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Utility, Publicity, and LawEssays on Bentham's Moral and Legal Philosophy$
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Gerald J. Postema

Print publication date: 2019

Print ISBN-13: 9780198793175

Published to Oxford Scholarship Online: September 2019

DOI: 10.1093/oso/9780198793175.001.0001

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PRINTED FROM OXFORD SCHOLARSHIP ONLINE (oxford.universitypressscholarship.com). (c) Copyright Oxford University Press, 2021. All Rights Reserved. An individual user may print out a PDF of a single chapter of a monograph in OSO for personal use. date: 24 July 2021

The Soul of Justice

The Soul of Justice

Bentham on Publicity, Law, and the Rule of Law

Chapter:
(p.267) 12 The Soul of Justice
Source:
Utility, Publicity, and Law
Author(s):

Gerald J. Postema

Publisher:
Oxford University Press
DOI:10.1093/oso/9780198793175.003.0012

Law has the task of securing us against the abuse of power, but it also creates new opportunities and resources for such abuse. The only effective solution to this problem, according to Bentham, lay in publicity, the most robust and comprehensive system of public oversight of public power in all its forms. Security against misrule was his mantra and his singular aim; publicity was his most powerful tool. Law’s ruling, Bentham argued, ultimately depends upon the spirit, intelligence, vigilance, intrepidity, energy, and perseverance of the public. Public opinion can work its constraining magic only if at every point the exercise of governmental power is public. In his extended discussion of securities against misrule, we have a sustained, articulated exploration of the necessary infrastructure of the rule of law. Bentham analyzed the background conditions and engineered the supporting institutions needed for a comprehensive and effective architecture of accountability. He enlisted every kind of device and facility he could imagine for this purpose. Laws requiring all kinds of openness and disclosure of governmental actions were among these devices, but he also thought about the physical and social structures of public spaces. He was an engineer and architect of publicity.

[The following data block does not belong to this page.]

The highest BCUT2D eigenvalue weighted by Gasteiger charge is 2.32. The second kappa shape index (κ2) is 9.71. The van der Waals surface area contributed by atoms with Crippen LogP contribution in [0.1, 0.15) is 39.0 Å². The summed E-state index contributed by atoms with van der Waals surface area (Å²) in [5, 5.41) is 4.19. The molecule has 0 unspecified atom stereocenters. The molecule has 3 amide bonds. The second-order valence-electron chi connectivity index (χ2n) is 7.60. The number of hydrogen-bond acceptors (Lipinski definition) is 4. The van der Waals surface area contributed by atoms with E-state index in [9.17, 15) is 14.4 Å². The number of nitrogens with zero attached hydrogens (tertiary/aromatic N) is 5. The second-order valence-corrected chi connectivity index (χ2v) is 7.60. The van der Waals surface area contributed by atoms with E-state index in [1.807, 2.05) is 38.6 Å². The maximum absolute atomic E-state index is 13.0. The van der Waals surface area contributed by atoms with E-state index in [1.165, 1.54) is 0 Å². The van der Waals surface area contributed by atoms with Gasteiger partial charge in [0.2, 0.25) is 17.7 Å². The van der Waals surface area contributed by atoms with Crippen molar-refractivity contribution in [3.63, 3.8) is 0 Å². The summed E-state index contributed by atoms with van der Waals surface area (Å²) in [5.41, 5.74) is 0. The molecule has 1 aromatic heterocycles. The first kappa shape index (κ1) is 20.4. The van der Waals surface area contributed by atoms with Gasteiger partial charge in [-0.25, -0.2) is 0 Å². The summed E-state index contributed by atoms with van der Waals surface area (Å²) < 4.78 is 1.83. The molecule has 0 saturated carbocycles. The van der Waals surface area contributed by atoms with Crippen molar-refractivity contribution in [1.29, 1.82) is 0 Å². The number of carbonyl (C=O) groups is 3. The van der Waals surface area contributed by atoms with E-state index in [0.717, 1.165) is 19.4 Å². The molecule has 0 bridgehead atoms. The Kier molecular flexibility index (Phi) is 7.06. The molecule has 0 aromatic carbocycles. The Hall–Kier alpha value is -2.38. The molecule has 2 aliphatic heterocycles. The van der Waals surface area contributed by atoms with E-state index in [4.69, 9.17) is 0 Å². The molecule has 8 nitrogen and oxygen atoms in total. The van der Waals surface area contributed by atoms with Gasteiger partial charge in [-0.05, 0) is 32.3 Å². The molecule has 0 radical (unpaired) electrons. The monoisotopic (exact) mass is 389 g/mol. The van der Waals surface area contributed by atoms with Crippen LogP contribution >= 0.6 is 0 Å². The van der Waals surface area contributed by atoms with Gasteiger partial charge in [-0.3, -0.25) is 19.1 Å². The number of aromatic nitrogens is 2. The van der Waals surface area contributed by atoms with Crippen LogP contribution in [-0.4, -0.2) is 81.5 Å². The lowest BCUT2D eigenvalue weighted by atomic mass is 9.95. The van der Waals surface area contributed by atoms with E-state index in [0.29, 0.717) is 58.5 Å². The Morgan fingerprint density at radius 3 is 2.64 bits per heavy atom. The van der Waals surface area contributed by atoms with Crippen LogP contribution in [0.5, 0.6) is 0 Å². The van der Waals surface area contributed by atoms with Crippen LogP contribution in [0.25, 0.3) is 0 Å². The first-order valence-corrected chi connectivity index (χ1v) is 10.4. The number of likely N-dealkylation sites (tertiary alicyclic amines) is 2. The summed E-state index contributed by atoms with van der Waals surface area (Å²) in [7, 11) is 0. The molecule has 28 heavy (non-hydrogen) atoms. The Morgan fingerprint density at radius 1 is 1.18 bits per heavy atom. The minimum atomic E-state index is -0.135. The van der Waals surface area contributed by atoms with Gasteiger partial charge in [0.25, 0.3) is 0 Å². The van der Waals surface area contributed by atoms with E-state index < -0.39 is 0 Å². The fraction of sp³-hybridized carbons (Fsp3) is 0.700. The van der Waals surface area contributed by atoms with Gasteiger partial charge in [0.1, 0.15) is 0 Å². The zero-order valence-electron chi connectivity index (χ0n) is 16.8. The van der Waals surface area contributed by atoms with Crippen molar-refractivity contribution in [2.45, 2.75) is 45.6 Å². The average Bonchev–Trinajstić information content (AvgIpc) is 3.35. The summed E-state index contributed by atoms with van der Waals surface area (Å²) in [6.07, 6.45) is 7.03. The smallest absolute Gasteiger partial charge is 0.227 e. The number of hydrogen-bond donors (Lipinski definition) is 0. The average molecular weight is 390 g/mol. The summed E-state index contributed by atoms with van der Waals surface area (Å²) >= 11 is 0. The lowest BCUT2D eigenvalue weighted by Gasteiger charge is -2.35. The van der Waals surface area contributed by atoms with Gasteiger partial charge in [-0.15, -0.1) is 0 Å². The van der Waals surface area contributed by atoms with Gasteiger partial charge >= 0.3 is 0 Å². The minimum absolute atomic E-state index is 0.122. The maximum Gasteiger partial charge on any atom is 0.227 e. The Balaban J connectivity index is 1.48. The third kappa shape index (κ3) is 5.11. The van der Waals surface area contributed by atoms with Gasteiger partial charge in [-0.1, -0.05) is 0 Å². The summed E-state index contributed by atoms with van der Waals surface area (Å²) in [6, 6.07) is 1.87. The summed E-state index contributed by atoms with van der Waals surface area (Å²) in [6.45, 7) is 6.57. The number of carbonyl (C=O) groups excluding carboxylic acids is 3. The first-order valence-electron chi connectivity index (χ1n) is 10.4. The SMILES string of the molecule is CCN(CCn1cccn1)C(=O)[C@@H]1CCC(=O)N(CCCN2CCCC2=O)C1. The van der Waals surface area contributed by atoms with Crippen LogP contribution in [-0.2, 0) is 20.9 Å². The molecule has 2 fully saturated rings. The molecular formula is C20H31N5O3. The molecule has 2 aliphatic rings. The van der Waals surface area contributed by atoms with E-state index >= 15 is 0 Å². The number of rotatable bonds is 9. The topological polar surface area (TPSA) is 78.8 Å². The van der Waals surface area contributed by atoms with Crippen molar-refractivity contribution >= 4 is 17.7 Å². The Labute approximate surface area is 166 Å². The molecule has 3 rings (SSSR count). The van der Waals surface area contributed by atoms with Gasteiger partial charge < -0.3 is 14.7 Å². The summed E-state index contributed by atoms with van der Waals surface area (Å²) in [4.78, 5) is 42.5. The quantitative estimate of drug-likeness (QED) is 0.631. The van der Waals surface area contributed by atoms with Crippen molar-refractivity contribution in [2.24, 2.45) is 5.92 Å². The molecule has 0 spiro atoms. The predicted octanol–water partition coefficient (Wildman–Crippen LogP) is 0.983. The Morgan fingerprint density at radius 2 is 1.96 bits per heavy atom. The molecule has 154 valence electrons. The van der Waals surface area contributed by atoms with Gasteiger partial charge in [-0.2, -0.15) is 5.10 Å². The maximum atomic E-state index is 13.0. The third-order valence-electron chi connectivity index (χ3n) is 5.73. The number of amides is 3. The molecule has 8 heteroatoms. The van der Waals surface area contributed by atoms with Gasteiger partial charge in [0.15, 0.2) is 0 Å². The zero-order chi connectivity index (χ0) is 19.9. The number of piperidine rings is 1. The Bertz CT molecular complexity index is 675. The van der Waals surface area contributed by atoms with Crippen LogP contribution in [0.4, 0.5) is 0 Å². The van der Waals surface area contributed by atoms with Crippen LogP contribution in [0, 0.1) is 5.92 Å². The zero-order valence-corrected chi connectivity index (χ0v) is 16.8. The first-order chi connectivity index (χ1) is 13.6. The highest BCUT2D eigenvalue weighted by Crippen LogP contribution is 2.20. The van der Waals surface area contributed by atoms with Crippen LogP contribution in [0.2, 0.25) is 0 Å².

Keywords:   accountability, moral aptitude, publicity, Public Opinion Tribunal, quasi-jury, reason giving, responsibility, securities against misrule, self-esteem, separation of powers

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